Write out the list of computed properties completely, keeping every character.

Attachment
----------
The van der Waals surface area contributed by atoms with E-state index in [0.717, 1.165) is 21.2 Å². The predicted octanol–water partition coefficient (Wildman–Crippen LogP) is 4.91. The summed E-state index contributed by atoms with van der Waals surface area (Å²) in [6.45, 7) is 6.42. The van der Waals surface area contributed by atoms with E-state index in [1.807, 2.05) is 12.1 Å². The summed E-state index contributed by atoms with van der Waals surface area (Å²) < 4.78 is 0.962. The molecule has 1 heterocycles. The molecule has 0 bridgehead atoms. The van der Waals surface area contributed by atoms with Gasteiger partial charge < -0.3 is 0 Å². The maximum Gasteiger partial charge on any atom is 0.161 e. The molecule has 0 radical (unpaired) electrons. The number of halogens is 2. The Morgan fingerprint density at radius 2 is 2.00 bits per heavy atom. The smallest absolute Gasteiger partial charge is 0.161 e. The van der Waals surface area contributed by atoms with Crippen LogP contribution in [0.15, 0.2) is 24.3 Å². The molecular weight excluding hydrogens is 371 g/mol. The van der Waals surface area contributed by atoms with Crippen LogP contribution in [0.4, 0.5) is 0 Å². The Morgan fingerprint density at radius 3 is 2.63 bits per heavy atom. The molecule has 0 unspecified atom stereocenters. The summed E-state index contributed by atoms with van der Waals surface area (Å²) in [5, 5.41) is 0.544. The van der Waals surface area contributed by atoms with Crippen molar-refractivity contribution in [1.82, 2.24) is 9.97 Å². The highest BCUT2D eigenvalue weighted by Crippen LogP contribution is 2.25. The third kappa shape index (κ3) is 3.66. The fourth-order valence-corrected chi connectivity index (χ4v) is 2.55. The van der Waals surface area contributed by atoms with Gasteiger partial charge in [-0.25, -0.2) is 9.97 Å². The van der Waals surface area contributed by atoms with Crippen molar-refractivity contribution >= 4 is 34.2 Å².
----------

The van der Waals surface area contributed by atoms with E-state index in [0.717, 1.165) is 21.2 Å². The predicted octanol–water partition coefficient (Wildman–Crippen LogP) is 4.91. The summed E-state index contributed by atoms with van der Waals surface area (Å²) in [6.45, 7) is 6.42. The van der Waals surface area contributed by atoms with E-state index in [1.807, 2.05) is 12.1 Å². The summed E-state index contributed by atoms with van der Waals surface area (Å²) < 4.78 is 0.962. The molecule has 1 heterocycles. The molecule has 0 bridgehead atoms. The van der Waals surface area contributed by atoms with Gasteiger partial charge < -0.3 is 0 Å². The maximum Gasteiger partial charge on any atom is 0.161 e. The molecule has 0 radical (unpaired) electrons. The number of halogens is 2. The Morgan fingerprint density at radius 2 is 2.00 bits per heavy atom. The smallest absolute Gasteiger partial charge is 0.161 e. The van der Waals surface area contributed by atoms with Crippen LogP contribution in [0.15, 0.2) is 24.3 Å². The molecular weight excluding hydrogens is 371 g/mol. The van der Waals surface area contributed by atoms with Crippen LogP contribution in [0.4, 0.5) is 0 Å². The Morgan fingerprint density at radius 3 is 2.63 bits per heavy atom. The molecule has 0 unspecified atom stereocenters. The summed E-state index contributed by atoms with van der Waals surface area (Å²) in [5, 5.41) is 0.544. The van der Waals surface area contributed by atoms with Crippen molar-refractivity contribution in [1.82, 2.24) is 9.97 Å². The highest BCUT2D eigenvalue weighted by Crippen LogP contribution is 2.25. The third kappa shape index (κ3) is 3.66. The fourth-order valence-corrected chi connectivity index (χ4v) is 2.55. The van der Waals surface area contributed by atoms with Gasteiger partial charge in [-0.25, -0.2) is 9.97 Å². The van der Waals surface area contributed by atoms with Crippen molar-refractivity contribution >= 4 is 34.2 Å².